The '04 draft was dubbed the Year of the Wide Receiver as a record seven were first-rounders. At least five could be picked in the opening round today, starting with Edwards and Williams.
Cornerbacks probably will be the first defenders drafted. Miami's Antrel Rolle, West Virginia's Adam Jones and Auburn's Carlos Rogers are the best of a very deep class.
There's a chance no offensive or defensive lineman will be drafted in the top 10 for the first time since 1999 and the third time ever. Offensive tackles Alex Barron of Florida State and Jammal Brown of Oklahoma and defensive linemen Shawne Merriman of Maryland and Travis Johnson of Florida State will be scooped up early.
Texas' Derrick Johnson heads the linebacker class, strengthened by the addition of converted defensive end Demarcus Ware of Troy State and Georgia safety Thomas Davis.
Here's a position-by-position look at the draft prospects:
Alex Smith, Utah, 6-4, 217: Lacks arm strength but a combination of size, athleticism, intelligence and intangibles gives him a chance to develop into a quality starter in the NFL.
Aaron Rodgers, California, 6-2, 223: A polished passer with a strong, accurate arm and the ability to read defenses. Doesn't have prototypical size but is big enough.
Jason Campbell, Auburn, 6-4 2/3 , 227: A marvelous athlete who thrived in West Coast offense. Improved every year but still has plenty of room to grow.
Charlie Frye, Akron, 6-4, 224: Has the arm, leadership skills and potential to add to the growing legacy of Mid-American Conference passers.
Kyle Orton, Purdue, 6-4, 233: Operated pass-happy offense in college, but he has skills to succeed in pros if he adjusts to pro-style attack.
Andrew Walter, Arizona State, 6-6, 233: Possesses great size and a powerful arm.
David Greene, Georgia, 6-3, 226: Lacks elite physical tools, but he's a tough competitor and a winner (NCAA-record 42 career victories).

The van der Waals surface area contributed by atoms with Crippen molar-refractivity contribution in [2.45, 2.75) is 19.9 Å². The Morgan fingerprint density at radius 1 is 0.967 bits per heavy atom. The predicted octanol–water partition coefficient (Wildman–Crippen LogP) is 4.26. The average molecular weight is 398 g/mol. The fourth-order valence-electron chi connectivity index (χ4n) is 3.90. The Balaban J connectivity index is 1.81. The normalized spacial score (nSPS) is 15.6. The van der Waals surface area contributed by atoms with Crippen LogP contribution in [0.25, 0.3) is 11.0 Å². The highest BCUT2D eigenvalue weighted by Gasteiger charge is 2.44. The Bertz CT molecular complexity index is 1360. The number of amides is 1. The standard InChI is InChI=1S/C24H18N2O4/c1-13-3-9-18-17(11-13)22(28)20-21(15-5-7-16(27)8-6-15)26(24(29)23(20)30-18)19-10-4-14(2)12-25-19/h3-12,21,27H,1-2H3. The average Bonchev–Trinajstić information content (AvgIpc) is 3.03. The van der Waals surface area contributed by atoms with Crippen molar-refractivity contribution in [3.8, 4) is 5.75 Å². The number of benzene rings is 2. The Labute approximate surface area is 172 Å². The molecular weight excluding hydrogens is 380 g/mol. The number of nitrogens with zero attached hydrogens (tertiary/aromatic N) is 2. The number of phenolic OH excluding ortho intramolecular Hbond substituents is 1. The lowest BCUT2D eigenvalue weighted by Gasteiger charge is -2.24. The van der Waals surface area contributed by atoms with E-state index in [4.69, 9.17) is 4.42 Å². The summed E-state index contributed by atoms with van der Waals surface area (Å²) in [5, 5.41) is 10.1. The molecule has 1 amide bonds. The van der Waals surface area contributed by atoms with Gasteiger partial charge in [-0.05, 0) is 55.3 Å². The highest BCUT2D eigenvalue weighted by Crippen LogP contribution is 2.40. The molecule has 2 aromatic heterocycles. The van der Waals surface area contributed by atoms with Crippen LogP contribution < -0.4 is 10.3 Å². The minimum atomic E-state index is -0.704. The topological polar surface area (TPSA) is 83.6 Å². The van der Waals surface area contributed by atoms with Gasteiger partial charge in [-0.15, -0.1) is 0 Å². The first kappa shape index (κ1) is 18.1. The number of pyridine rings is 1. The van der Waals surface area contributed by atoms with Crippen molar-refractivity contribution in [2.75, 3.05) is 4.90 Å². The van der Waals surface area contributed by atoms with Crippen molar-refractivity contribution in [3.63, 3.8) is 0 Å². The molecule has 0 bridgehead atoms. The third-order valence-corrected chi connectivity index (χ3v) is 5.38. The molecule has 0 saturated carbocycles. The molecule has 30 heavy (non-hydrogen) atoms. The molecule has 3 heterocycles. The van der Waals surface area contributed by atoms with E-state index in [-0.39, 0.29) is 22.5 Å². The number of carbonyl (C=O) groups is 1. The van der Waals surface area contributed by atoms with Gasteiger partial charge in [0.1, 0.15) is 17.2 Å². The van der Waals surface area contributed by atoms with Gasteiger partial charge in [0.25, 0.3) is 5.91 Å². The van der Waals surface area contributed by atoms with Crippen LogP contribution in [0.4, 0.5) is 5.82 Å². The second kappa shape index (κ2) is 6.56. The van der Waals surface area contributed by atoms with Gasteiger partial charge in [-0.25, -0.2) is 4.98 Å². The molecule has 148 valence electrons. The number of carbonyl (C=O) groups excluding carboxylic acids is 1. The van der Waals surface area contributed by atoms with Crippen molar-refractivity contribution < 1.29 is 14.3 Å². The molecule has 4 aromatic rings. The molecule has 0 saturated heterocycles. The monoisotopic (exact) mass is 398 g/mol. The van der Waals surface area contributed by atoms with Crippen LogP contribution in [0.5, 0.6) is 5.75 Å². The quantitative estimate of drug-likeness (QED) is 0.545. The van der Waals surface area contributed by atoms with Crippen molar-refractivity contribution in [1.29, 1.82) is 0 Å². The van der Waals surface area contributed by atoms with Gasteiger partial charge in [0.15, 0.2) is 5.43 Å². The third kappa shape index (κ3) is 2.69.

Derek Anderson, Oregon State, 6-6, 242: Flying under radar, but he's got the physical attributes to play in the league.
Adrian McPherson, Florida State, 6-4, 215: If teams can look past involvement in 2002 gambling scandal, he is talented enough to be a developmental project.
Stefan LeFors, Louisville, 6-1, 208: Not big but NCAA passing champ is accurate and can make plays on the run.
Ronnie Brown, Auburn, 6-0, 233: The complete package of size, speed and power. An excellent blocker and outstanding receiver who can line up anywhere on the field.
Cedric Benson, Texas, 5-10, 225: Highly productive big back with outstanding vision, balance and explosiveness. Physical style has been compared to Ricky Williams.
Carnell Williams, Auburn, 5-11, 213: An electrifying and shifty runner with great acceleration, toughness and a knack for breaking tackles.
Ciatrick Fason, Florida, 6-1, 207: Early draft entry has good quickness through the hole and can make defenders miss in open field.
Vernand Morency, Oklahoma State, 5-10, 212: Another early entry who is a tough inside runner with the speed to bounce outside and go the distance.
J.J. Arrington, California, 5-9, 214: A 2,000-yard back last season, he runs bigger than his size and has ability to make big play.
Marion Barber III, Minnesota, 5-11, 211: College junior with speed and open-field elusiveness.
Eric Shelton, Louisville, 6-1, 243: Prototype power back lacks great speed but runs hard and moves the pile.